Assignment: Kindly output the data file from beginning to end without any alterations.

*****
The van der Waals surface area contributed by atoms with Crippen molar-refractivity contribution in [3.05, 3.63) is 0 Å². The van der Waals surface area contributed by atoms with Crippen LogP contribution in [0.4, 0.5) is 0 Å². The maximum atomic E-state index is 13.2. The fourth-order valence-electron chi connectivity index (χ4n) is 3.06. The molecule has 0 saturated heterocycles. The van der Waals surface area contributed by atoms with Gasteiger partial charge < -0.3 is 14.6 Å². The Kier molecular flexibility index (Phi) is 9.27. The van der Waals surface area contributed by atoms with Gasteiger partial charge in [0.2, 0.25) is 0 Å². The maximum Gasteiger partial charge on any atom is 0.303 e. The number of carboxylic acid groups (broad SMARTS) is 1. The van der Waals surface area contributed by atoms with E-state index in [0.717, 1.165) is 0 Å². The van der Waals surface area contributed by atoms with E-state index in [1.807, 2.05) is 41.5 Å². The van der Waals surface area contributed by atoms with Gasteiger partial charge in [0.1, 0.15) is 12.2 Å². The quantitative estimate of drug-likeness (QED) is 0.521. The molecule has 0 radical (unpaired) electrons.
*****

The van der Waals surface area contributed by atoms with Crippen molar-refractivity contribution in [3.05, 3.63) is 0 Å². The van der Waals surface area contributed by atoms with Crippen LogP contribution in [0.4, 0.5) is 0 Å². The maximum atomic E-state index is 13.2. The fourth-order valence-electron chi connectivity index (χ4n) is 3.06. The molecule has 0 saturated heterocycles. The van der Waals surface area contributed by atoms with Gasteiger partial charge < -0.3 is 14.6 Å². The Kier molecular flexibility index (Phi) is 9.27. The van der Waals surface area contributed by atoms with Gasteiger partial charge in [0.2, 0.25) is 0 Å². The maximum Gasteiger partial charge on any atom is 0.303 e. The number of carboxylic acid groups (broad SMARTS) is 1. The van der Waals surface area contributed by atoms with E-state index in [0.717, 1.165) is 0 Å². The van der Waals surface area contributed by atoms with E-state index in [1.807, 2.05) is 41.5 Å². The van der Waals surface area contributed by atoms with Gasteiger partial charge in [0.1, 0.15) is 12.2 Å². The quantitative estimate of drug-likeness (QED) is 0.521. The molecule has 0 radical (unpaired) electrons.